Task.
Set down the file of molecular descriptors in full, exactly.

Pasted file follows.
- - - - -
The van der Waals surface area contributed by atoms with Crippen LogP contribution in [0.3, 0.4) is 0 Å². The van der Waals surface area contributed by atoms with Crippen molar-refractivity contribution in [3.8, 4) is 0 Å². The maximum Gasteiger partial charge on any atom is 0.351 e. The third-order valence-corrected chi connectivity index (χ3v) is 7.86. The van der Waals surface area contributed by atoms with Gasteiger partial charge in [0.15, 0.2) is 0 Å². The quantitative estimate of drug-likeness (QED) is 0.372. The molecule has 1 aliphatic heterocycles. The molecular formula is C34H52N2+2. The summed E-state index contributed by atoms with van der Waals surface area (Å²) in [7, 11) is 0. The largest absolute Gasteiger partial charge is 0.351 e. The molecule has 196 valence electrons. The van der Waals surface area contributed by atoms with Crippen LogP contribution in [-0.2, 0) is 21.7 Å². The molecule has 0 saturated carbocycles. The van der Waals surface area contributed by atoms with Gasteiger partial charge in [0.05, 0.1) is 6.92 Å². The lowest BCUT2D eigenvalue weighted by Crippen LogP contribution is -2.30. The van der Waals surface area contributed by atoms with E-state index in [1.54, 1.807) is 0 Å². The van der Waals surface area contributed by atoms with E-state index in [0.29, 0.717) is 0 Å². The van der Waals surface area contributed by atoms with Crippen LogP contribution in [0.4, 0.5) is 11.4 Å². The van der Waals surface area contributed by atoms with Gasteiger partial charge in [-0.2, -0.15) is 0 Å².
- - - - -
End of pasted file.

The van der Waals surface area contributed by atoms with Crippen LogP contribution in [0.3, 0.4) is 0 Å². The van der Waals surface area contributed by atoms with Crippen molar-refractivity contribution in [3.8, 4) is 0 Å². The maximum Gasteiger partial charge on any atom is 0.351 e. The third-order valence-corrected chi connectivity index (χ3v) is 7.86. The van der Waals surface area contributed by atoms with Gasteiger partial charge in [0.15, 0.2) is 0 Å². The quantitative estimate of drug-likeness (QED) is 0.372. The molecule has 1 aliphatic heterocycles. The molecular formula is C34H52N2+2. The summed E-state index contributed by atoms with van der Waals surface area (Å²) in [7, 11) is 0. The largest absolute Gasteiger partial charge is 0.351 e. The molecule has 196 valence electrons. The van der Waals surface area contributed by atoms with Crippen LogP contribution in [-0.2, 0) is 21.7 Å². The molecule has 0 saturated carbocycles. The van der Waals surface area contributed by atoms with Gasteiger partial charge in [0.05, 0.1) is 6.92 Å². The lowest BCUT2D eigenvalue weighted by Crippen LogP contribution is -2.30. The van der Waals surface area contributed by atoms with E-state index in [1.54, 1.807) is 0 Å². The van der Waals surface area contributed by atoms with E-state index in [0.29, 0.717) is 0 Å². The van der Waals surface area contributed by atoms with Crippen LogP contribution in [0.4, 0.5) is 11.4 Å². The van der Waals surface area contributed by atoms with Gasteiger partial charge in [-0.2, -0.15) is 0 Å².